The city manager is getting a raise. The City Council on Monday, Sept. 27, voted 4-1 to approve an amendment to Jill Ingram’s contract with Seal Beach, which included the pay raise. (See below for more details.) District Two Councilman Thomas Moore cast the dissenting vote.
The proposed agreement would “increase Ms. Ingram’s annual base salary to $270,000 as of July 1, 2021, and to $280,800 as of July 1, 2022,” wrote City Attorney Craig Steele in his report to the council.
During Monday’s meeting, Steele said the council had completed the annual city manager evaluation process.
Both at the meeting and in his staff report, Steele said other city employees get longevity pay. Ingram has been the city manager for roughly a decade.
Councilman Moore praised Ingram’s work, but opposed the pay increase.
“Seal Beach is a small city,” Moore said.
He said this agreement was for an 11% increase over two years.
Moore said he couldn’t agree to an increase of 11% over two years.
District Five Councilwoman Sandra Massa-Lavitt disagreed. “Most of you know that I’ve been in the public sector business for 30 years. Or I was,” she said. Massa-Lavitt said Seal Beach has one of the best city managers there is.
“The staff supports her 100%,” Massa-Lavitt said.
“I can’t express strongly enough how lucky we are,” Massa-Lavitt said.
District One Councilman/Mayor Joe Kalmick said he would echo a lot of what Massa-Lavitt said.
He said that the city manager had navigated the city through an unprecedented economic time. He said other cities have reached out to hire Ingram.
“At the same time, I respect council member Moore’s fiscal conservatism,” Kalmick said.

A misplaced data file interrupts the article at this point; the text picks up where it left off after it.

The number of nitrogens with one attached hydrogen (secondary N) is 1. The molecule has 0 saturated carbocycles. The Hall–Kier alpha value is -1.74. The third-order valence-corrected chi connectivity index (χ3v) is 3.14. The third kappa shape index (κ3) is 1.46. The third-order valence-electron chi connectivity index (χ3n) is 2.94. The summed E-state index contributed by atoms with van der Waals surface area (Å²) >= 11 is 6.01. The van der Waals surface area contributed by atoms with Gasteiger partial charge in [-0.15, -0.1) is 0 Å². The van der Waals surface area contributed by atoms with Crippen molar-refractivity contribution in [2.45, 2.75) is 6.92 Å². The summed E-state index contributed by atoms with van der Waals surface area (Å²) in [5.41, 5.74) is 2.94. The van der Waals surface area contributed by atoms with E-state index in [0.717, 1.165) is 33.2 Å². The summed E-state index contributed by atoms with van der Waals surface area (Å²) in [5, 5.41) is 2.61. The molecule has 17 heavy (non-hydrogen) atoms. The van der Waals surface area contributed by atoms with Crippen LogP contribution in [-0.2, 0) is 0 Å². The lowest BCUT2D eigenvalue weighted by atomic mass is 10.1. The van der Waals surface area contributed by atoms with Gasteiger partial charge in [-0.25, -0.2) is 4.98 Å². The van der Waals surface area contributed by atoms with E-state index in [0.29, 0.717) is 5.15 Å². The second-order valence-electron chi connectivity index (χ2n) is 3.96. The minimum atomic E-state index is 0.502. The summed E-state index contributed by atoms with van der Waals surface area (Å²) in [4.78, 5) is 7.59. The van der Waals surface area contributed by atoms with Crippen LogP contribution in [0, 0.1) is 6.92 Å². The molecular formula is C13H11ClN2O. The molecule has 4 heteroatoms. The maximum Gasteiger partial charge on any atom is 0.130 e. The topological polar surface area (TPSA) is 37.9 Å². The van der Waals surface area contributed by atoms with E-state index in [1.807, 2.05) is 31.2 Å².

District Councilman Three Councilman Mike Varipapa moved to approve the contract amendments.
Masa-Lavitt also moved to approve the contract amendments. Kalmick pointed out that she was actually seconding the motion.
Moore cast the last vote, which was “no.”
“Sufficient funds are available in the budget to provide for the amendment in FY 2021-22, and ongoing costs will be incorporated into future budgets,” Steele wrote in his report.
The amendment, the fifth since Ingram became city manager, also increased the city’s contribution to the city manager’s deferred compensation and increased her allowance for administrative leave to 80 hours.
“Although she has served third longest of any City Manager in Orange County, her salary is about 17th in the County, behind some city managers in contract cities. At 10 years of service, other City employees would be eligible for longevity pay,” Steele wrote.
“However, this benefit is not automatically applicable. Further, the proposed increases would maintain a bit of separation between the City Manager’s salary and that of the highest paid department head,” Steele wrote.
“Increase the City’s contribution to Ms. Ingram’s deferred compensation program to the normal base IRS contribution limit per year, which is currently set at $19,500. This would be an increase of $2,500 based on the current limit,” Steele wrote.
“Similar to the proposal for Department Heads, increase the allowance for administrative leave from 48 hours to 80 hours. These hours cannot be accrued and cannot be cashed out. The limit change would provide additional administrative leave hours that are more standard for public sector senior executive employees,” Steele wrote.